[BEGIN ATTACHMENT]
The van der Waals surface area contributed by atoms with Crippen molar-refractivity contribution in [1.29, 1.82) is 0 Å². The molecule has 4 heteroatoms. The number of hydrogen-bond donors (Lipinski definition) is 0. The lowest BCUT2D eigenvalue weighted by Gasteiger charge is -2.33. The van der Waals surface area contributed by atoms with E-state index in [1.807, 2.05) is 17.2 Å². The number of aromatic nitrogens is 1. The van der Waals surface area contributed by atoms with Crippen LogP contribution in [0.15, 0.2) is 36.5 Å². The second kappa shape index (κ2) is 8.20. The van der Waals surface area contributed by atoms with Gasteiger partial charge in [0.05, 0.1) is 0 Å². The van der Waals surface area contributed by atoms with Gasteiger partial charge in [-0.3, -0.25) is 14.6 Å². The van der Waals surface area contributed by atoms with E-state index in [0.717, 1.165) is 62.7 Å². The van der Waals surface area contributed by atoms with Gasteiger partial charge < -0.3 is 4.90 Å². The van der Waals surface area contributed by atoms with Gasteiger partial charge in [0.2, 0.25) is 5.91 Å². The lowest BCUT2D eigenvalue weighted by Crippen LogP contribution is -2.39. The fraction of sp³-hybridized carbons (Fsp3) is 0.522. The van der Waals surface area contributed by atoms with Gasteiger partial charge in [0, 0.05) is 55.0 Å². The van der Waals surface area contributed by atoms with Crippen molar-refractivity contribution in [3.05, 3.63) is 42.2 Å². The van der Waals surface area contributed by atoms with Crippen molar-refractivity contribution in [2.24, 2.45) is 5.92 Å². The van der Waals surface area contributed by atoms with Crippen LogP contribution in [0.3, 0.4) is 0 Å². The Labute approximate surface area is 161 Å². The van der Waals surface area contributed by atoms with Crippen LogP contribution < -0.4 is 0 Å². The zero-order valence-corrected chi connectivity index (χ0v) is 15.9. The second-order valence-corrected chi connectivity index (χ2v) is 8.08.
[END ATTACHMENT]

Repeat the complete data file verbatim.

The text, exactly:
The van der Waals surface area contributed by atoms with Crippen molar-refractivity contribution in [1.29, 1.82) is 0 Å². The molecule has 4 heteroatoms. The number of hydrogen-bond donors (Lipinski definition) is 0. The lowest BCUT2D eigenvalue weighted by Gasteiger charge is -2.33. The van der Waals surface area contributed by atoms with E-state index in [1.807, 2.05) is 17.2 Å². The number of aromatic nitrogens is 1. The van der Waals surface area contributed by atoms with Crippen LogP contribution in [0.15, 0.2) is 36.5 Å². The second kappa shape index (κ2) is 8.20. The van der Waals surface area contributed by atoms with Gasteiger partial charge in [0.05, 0.1) is 0 Å². The van der Waals surface area contributed by atoms with Gasteiger partial charge in [-0.3, -0.25) is 14.6 Å². The van der Waals surface area contributed by atoms with E-state index in [0.717, 1.165) is 62.7 Å². The van der Waals surface area contributed by atoms with Gasteiger partial charge < -0.3 is 4.90 Å². The van der Waals surface area contributed by atoms with Gasteiger partial charge in [0.2, 0.25) is 5.91 Å². The lowest BCUT2D eigenvalue weighted by Crippen LogP contribution is -2.39. The fraction of sp³-hybridized carbons (Fsp3) is 0.522. The van der Waals surface area contributed by atoms with Gasteiger partial charge in [0, 0.05) is 55.0 Å². The van der Waals surface area contributed by atoms with Crippen molar-refractivity contribution in [3.05, 3.63) is 42.2 Å². The van der Waals surface area contributed by atoms with Crippen molar-refractivity contribution in [2.24, 2.45) is 5.92 Å². The van der Waals surface area contributed by atoms with Crippen LogP contribution in [0.3, 0.4) is 0 Å². The Labute approximate surface area is 161 Å². The van der Waals surface area contributed by atoms with Crippen LogP contribution < -0.4 is 0 Å². The zero-order valence-corrected chi connectivity index (χ0v) is 15.9. The second-order valence-corrected chi connectivity index (χ2v) is 8.08.